Everything You Need to Know About Facial Acupuncture

facial acupuncture

Your face is a map of your internal health. Traditional Chinese medicine includes the holistic belief that every bodily system is connected, and when you neglect one aspect of your health it will manifest in other areas of the body as well.

For thousands of years Chinese medicine has been practicing facial acupuncture as a treatment for ailments all over the body.

What is facial acupuncture?

By hitting pressure points on the body and face with incredibly fine needles acupuncturists are able to relax, revitalize, and renew the body and skin. These tiny puncture wounds, called positive microtraumas, trigger the body’s natural healing process and promote blood flow to rejuvenate the affected area.

In a sudden and shocking turn of events, the western world has “rediscovered” eastern medicine and adopted it as their own, with facial acupuncture becoming a popular alternative to botox, chemical peels, fillers, and plastic surgery.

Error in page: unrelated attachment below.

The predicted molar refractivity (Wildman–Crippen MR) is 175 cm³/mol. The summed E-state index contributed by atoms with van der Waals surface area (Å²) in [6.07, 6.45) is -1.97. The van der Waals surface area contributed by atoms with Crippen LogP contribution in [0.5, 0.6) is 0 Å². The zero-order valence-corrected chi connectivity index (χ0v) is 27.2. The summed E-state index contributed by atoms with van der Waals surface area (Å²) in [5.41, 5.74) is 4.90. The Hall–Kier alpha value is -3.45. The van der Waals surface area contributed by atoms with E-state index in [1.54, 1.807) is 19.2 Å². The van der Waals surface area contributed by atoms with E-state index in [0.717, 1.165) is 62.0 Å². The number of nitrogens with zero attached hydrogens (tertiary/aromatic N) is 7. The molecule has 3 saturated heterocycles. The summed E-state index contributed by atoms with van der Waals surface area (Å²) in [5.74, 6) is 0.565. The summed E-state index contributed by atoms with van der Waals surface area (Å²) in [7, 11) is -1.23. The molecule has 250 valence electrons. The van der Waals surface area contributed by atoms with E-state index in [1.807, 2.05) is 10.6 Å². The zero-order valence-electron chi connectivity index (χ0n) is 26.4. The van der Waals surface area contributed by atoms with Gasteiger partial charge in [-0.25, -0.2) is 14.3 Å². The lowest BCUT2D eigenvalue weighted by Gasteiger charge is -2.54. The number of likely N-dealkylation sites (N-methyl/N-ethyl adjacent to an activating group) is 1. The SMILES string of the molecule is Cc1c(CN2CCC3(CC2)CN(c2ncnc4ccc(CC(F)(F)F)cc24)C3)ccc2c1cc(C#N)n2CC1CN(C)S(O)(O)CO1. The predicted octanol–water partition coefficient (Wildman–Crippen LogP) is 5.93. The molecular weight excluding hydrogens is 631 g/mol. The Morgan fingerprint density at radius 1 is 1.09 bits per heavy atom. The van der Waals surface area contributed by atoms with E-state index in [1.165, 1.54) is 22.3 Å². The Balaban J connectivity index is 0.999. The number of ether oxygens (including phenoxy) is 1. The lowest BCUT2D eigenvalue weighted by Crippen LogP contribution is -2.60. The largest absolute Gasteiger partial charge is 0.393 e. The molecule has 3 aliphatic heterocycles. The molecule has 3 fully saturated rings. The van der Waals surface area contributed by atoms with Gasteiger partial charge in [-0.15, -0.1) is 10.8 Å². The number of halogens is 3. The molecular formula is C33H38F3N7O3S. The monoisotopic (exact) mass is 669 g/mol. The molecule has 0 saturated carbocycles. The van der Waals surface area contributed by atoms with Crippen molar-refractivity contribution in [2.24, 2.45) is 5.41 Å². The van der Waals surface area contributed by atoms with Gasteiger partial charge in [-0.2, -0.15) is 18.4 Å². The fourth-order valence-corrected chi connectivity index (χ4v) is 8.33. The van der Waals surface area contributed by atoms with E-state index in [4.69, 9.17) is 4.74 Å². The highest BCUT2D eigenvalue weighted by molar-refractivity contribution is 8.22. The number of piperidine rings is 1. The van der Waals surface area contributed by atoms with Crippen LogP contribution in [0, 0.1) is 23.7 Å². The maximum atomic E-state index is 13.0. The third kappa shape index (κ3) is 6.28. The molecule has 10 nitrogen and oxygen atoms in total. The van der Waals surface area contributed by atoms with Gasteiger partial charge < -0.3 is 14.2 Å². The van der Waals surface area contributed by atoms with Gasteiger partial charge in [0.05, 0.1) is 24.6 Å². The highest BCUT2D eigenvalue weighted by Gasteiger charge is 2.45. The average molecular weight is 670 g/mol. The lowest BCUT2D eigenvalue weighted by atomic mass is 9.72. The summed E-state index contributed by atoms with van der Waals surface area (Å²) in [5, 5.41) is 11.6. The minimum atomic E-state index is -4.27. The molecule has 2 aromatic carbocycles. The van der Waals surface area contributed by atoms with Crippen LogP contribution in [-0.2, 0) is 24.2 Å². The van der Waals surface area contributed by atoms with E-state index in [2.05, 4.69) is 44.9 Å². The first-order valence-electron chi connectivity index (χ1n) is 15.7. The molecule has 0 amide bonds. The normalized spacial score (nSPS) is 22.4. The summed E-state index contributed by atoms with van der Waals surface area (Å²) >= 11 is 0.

what is facial acupuncture used for?

Nowadays people are using facial acupuncture to give their skin a youthful glow and firm appearance. It’s safer than undergoing surgery or harsh chemical peels, and less expensive than continuously buying fillers.

How does it work?

The positive microtraumas to the skin stimulate the lymphatic and circulatory systems increasing oxygen, nutrients, and blood flow to the areas. This means after multiple session you will start to see brighter and smoother skin, less puffiness, and firmer skin where there were once wrinkles. Acupuncture also promotes the production of collagen which tightens and fills loose or droopy skin.

In addition to promoting circulation, acupuncture also releases tension and relaxes the muscles. This is the longest lasting form of wrinkle prevention since you are addressing the root of the problem and stopping the formation of deep-set wrinkles.

Facial acupuncture is recommended to patients with TMJ and chronic muscle tension to help lessen tightness in their jawline and neck. In turn, the relaxing of the muscles sometimes helps participants cope with anxiety as well.